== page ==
It’s been an odd week here on the Healy. At the beginning of the week we were under water restriction, which usually occurs during super stations. During water restriction, we must take sea showers. The shortened cleansing routine is as follows: water on, get wet; water off, soap up; and rinse off, totaling about 2 minutes of water use. We also cannot do laundry, and use paper plates and plastic utensils in the mess. All of these efforts are done to prevent the ship from filling its waste receptacle while we are on station. We cannot dump our waste at station, because then we would be sampling our waste.
Previous super stations familiarized us with the rules of water restriction, so when mechanical problems arose, we were old pros. An evaporator that provides half of the Healy’s fresh water had gone offline. Luckily there are two evaporators, so we were not completely out of water. After 3 or 4 days of the engineering team working day and night, the system was fixed. Unfortunately, it was just in time for a super station, so our water restriction remained in effect for three more days.
Around this same time, the CTD (conductivity, temperature depth) probe on the GEOTRACES rosette had broken. This is a problem, because not knowing the depth of our samples makes the analysis and interpretation of our results almost useless. After replacing the probe, problems persisted, further frustrating the technicians. After a day of maintenance, the CTD was fixed and we were able to resume sampling.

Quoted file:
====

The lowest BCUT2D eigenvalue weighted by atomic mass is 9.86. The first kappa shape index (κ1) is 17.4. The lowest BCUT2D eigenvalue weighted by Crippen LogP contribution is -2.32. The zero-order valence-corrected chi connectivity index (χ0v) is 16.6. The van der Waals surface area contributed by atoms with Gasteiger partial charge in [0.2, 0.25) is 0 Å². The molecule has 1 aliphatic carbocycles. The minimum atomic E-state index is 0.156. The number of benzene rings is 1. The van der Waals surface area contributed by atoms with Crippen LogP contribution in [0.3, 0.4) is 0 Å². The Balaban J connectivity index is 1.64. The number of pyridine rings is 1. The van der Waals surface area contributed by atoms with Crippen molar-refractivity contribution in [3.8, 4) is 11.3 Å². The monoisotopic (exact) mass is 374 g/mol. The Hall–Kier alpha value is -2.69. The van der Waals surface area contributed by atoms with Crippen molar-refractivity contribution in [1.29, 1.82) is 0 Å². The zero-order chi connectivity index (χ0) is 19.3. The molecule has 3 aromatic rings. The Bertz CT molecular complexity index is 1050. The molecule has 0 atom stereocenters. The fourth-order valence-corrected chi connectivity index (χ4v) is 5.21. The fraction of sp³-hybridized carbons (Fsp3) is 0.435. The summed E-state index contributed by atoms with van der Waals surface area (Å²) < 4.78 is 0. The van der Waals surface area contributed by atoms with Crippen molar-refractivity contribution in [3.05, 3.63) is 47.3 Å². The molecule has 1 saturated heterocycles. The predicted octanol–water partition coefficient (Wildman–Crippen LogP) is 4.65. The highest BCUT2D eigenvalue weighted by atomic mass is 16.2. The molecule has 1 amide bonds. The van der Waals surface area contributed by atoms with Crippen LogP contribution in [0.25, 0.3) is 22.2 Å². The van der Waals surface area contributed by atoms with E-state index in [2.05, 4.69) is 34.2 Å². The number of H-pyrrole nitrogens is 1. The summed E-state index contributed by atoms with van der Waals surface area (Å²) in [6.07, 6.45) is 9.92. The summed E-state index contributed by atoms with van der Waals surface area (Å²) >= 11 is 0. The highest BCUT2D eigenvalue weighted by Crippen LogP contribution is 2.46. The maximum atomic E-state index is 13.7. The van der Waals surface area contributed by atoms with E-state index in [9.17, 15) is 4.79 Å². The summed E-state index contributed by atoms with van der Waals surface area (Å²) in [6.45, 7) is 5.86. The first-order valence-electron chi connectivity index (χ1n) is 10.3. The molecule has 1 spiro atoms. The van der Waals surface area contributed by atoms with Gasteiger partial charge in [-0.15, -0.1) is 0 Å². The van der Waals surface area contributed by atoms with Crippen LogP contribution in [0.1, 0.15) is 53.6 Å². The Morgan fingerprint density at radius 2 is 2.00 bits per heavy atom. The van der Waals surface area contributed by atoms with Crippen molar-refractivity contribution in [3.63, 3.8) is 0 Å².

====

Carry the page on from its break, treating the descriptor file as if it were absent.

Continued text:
After resolving the two above problems, our luck got worse. The incinerator that burns our paper products had a fuel leak. Since there’s no garbage collection at sea, we keep all of the trash we produce on board with us. Due to the large volume of trash produced over 2 months, we burn as much as possible. Unfortunately, this problem will most likely remain unresolved while at sea. We now have to hold onto a lot more trash.
On a more positive note, I’ve had the pleasure of exploring more of the Healy. Befriending crew members has perks, including seeing areas of the ship scientists are typically not allowed to enter. I was invited to go up to aloft conn, which is 7 stories above the main deck. For better visibility, navigation occurs in aloft conn when the ship is in ice. Since you need permission to be there, not many scientists get to go that high on the ship. It was pretty neat to have a bird’s eye view of the Healy and the surrounding seas! Another off limits-area I had the opportunity to explore was the engineering main control room. The Healy is more high tech than many ships, and the main control allows the engineering team to monitor most of the machinery on board. Things such as engine fuel level, water levels, heating and electricity use are some of the parameters they control and monitor.
All in all, it’s been a good week. I’m glad to take regular showers again. Soon we’ll have internet again, and hopefully I’ll be able to post more pictures.